29 February 2012

In Which We Learn How El Doce Got His Name, Part Two

I sent El Doce some information on strength-training exercises for battling ITBS, and I don’t think he missed even a full week of running.  The Jewish Stallion did complete a couple of quality workouts during El Doce’s time off, so he may have been able to catch up a bit.  Even after both men returned to training fully together, though, I don’t recall any reason to believe that The Jewish Stallion had a chance against El Doce.  Actually, I take that back.  There was one thing.

If you recall in my previous post, I say that I grew worried about one or both of them running faster for the half than I had.  One reason for this was that The Jewish Stallion was in the best shape I had seen him in.  Both his long run pace and his workout times were faster than they were when he was training for the Amsterdam half (which he finished only 1:42 off my best), and even though El Doce was running stronger in their workouts and even though I was nervous about not having bragging rights over the half PR, I knew neither El Doce nor the Jewish Stallion were running workouts quite as fast as I had before my local half.  So if The Jewish Stallion was in better shape than he was when he ran 1:34.02 but El Doce was not capable of running under 1:32.20, then, I surmised, this could still be a race.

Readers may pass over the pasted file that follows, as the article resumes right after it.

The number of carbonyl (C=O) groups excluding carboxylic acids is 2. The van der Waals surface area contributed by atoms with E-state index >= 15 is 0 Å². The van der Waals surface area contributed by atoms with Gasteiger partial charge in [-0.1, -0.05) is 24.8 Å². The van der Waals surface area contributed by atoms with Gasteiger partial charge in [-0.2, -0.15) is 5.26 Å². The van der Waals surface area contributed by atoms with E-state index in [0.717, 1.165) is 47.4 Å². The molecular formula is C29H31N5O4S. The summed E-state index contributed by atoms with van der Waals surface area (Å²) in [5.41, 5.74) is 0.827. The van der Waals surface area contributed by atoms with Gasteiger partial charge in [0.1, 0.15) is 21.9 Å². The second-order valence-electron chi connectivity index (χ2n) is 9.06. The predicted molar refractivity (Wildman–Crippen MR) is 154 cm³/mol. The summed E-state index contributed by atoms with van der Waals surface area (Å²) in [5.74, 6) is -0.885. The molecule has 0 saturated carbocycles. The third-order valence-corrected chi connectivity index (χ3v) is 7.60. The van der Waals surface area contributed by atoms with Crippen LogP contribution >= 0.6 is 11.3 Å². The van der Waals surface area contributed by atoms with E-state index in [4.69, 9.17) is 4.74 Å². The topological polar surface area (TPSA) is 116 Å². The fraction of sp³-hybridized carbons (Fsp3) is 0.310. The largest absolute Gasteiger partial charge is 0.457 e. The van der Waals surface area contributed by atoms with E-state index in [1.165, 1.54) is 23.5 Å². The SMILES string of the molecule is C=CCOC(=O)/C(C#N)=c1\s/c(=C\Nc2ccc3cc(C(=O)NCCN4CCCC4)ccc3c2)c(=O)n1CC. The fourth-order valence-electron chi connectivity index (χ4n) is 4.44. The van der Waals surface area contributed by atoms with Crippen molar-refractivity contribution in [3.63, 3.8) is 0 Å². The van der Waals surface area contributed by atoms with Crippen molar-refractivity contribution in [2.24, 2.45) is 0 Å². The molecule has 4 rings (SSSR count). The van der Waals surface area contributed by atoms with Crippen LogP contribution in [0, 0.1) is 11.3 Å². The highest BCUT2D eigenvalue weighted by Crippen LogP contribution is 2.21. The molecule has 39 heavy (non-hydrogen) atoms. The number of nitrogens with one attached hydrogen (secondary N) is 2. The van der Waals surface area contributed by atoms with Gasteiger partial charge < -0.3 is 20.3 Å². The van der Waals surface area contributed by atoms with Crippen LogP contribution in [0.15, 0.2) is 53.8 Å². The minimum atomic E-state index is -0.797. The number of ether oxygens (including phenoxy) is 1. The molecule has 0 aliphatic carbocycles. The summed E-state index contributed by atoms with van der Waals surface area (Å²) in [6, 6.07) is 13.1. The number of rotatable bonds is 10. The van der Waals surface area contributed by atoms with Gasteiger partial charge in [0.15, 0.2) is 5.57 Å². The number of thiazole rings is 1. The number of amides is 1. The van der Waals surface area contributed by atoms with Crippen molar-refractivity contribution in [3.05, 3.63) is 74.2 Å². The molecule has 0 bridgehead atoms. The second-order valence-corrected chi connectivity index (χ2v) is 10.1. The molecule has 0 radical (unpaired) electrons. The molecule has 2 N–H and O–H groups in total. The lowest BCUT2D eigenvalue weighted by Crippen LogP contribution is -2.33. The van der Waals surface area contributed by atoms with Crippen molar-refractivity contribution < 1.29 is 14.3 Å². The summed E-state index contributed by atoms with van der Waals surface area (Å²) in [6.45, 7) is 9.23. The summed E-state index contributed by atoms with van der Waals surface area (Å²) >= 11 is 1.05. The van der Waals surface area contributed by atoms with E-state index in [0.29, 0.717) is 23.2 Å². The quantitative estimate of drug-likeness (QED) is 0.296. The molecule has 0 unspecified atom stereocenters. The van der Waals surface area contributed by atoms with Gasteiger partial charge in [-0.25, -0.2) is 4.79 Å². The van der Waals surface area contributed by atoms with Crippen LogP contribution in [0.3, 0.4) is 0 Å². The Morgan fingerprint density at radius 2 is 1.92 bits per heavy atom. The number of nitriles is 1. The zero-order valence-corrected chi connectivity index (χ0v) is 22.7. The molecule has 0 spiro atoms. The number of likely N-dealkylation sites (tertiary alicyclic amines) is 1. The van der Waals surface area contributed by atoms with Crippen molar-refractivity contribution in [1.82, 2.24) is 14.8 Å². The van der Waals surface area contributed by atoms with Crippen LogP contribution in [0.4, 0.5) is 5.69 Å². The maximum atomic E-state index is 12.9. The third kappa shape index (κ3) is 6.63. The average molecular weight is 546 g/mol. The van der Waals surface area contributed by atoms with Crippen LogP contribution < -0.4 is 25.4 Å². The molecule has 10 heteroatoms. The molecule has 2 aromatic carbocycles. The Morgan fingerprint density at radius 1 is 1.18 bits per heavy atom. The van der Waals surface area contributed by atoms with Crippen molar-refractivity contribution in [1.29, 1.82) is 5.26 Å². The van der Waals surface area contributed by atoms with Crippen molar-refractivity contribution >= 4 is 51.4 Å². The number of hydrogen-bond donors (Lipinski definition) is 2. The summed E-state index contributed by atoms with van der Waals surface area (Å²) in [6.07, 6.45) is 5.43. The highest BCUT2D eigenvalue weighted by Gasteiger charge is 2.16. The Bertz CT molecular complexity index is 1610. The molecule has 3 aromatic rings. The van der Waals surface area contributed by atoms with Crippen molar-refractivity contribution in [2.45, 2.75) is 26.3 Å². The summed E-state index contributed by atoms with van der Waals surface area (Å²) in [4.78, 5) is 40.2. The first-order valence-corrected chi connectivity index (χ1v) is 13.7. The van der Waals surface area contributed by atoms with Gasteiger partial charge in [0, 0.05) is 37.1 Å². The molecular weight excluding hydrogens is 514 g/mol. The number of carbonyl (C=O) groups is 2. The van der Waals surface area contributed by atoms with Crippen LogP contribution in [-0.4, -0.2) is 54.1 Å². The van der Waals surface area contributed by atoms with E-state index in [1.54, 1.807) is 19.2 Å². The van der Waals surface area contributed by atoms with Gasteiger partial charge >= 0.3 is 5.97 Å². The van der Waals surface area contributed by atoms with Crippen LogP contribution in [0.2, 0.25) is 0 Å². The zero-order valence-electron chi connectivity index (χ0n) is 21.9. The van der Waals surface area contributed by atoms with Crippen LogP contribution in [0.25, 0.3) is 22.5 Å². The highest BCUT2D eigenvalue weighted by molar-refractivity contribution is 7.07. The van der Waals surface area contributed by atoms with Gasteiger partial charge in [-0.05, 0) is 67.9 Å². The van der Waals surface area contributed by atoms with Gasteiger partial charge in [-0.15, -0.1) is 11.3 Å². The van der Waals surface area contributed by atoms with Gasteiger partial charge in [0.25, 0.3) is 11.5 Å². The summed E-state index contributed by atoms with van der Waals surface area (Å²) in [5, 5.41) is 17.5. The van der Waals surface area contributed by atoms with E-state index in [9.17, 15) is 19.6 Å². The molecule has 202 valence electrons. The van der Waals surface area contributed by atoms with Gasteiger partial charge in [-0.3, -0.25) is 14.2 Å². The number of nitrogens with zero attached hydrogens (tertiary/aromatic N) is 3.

Let me throw one other confusing element into the mix here.  And while these thoughts may seem to take place in a head infected by a serious neurosis, I do think these kinds of thoughts and performance rationales rush through the heads of most endurance athletes.  Before a race, we are constantly thinking about the what-ifs.  Maybe all endurance athletes are slightly neurotic.

I trained through the half in which I established my PR.  The week preceding that race, I ran 65 miles in a week for the first time in my life, and on Wednesday of that week (the race took place on a Sunday), I completed a 6x1 mile workout at 6:36 per mile (a 400m jog recovery in between each mile).  I did not run the half on fresh legs.  However, both El Doce and The Jewish Stallion would taper for their race, and even though their workouts may not have shown them capable of running under my PR, how they would react to a taper was still an unknown.  Maybe, then, I thought, this won’t be a race and The Jewish Stallion doesn’t have a chance, but maybe one or both men could run faster than I had in the half.  And, as you see, I am now back to my original assumption that The Jewish Stallion would lose the race, but I don’t necessarily have a lot faith in that assumption.